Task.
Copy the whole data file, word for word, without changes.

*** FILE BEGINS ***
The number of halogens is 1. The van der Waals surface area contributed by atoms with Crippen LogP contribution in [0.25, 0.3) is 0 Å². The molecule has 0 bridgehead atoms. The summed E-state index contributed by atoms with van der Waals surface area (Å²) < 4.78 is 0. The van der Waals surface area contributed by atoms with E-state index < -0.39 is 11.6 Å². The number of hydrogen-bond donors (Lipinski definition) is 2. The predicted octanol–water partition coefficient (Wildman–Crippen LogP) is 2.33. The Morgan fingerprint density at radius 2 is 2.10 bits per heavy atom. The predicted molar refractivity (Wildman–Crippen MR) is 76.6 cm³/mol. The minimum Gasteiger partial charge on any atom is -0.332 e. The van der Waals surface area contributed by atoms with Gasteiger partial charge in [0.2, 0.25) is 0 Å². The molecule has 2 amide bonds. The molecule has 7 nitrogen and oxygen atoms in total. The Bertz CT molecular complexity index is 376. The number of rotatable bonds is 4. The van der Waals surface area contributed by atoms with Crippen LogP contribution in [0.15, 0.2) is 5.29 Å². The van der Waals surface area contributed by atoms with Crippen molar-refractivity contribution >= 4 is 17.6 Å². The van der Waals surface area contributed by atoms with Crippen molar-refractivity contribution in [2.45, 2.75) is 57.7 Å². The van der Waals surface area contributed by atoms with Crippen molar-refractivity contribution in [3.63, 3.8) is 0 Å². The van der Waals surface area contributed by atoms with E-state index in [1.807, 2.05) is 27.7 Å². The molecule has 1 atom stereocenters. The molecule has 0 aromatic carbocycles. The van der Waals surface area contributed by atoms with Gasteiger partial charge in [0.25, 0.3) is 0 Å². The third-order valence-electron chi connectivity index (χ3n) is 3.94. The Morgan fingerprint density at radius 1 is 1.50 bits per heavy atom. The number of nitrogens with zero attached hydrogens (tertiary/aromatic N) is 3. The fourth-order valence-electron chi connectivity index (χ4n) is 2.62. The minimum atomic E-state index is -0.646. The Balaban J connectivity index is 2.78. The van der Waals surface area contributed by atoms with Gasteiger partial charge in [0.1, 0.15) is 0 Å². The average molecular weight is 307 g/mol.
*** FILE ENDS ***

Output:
The number of halogens is 1. The van der Waals surface area contributed by atoms with Crippen LogP contribution in [0.25, 0.3) is 0 Å². The molecule has 0 bridgehead atoms. The summed E-state index contributed by atoms with van der Waals surface area (Å²) < 4.78 is 0. The van der Waals surface area contributed by atoms with E-state index < -0.39 is 11.6 Å². The number of hydrogen-bond donors (Lipinski definition) is 2. The predicted octanol–water partition coefficient (Wildman–Crippen LogP) is 2.33. The Morgan fingerprint density at radius 2 is 2.10 bits per heavy atom. The predicted molar refractivity (Wildman–Crippen MR) is 76.6 cm³/mol. The minimum Gasteiger partial charge on any atom is -0.332 e. The van der Waals surface area contributed by atoms with Gasteiger partial charge in [0.2, 0.25) is 0 Å². The molecule has 2 amide bonds. The molecule has 7 nitrogen and oxygen atoms in total. The Bertz CT molecular complexity index is 376. The number of rotatable bonds is 4. The van der Waals surface area contributed by atoms with Crippen LogP contribution in [0.15, 0.2) is 5.29 Å². The van der Waals surface area contributed by atoms with Crippen molar-refractivity contribution >= 4 is 17.6 Å². The van der Waals surface area contributed by atoms with Crippen molar-refractivity contribution in [2.45, 2.75) is 57.7 Å². The van der Waals surface area contributed by atoms with Crippen molar-refractivity contribution in [3.63, 3.8) is 0 Å². The van der Waals surface area contributed by atoms with E-state index in [1.807, 2.05) is 27.7 Å². The molecule has 1 atom stereocenters. The molecule has 0 aromatic carbocycles. The van der Waals surface area contributed by atoms with Gasteiger partial charge in [0.25, 0.3) is 0 Å². The third-order valence-electron chi connectivity index (χ3n) is 3.94. The Morgan fingerprint density at radius 1 is 1.50 bits per heavy atom. The number of nitrogens with zero attached hydrogens (tertiary/aromatic N) is 3. The fourth-order valence-electron chi connectivity index (χ4n) is 2.62. The minimum atomic E-state index is -0.646. The Balaban J connectivity index is 2.78. The van der Waals surface area contributed by atoms with Gasteiger partial charge in [0.1, 0.15) is 0 Å². The average molecular weight is 307 g/mol.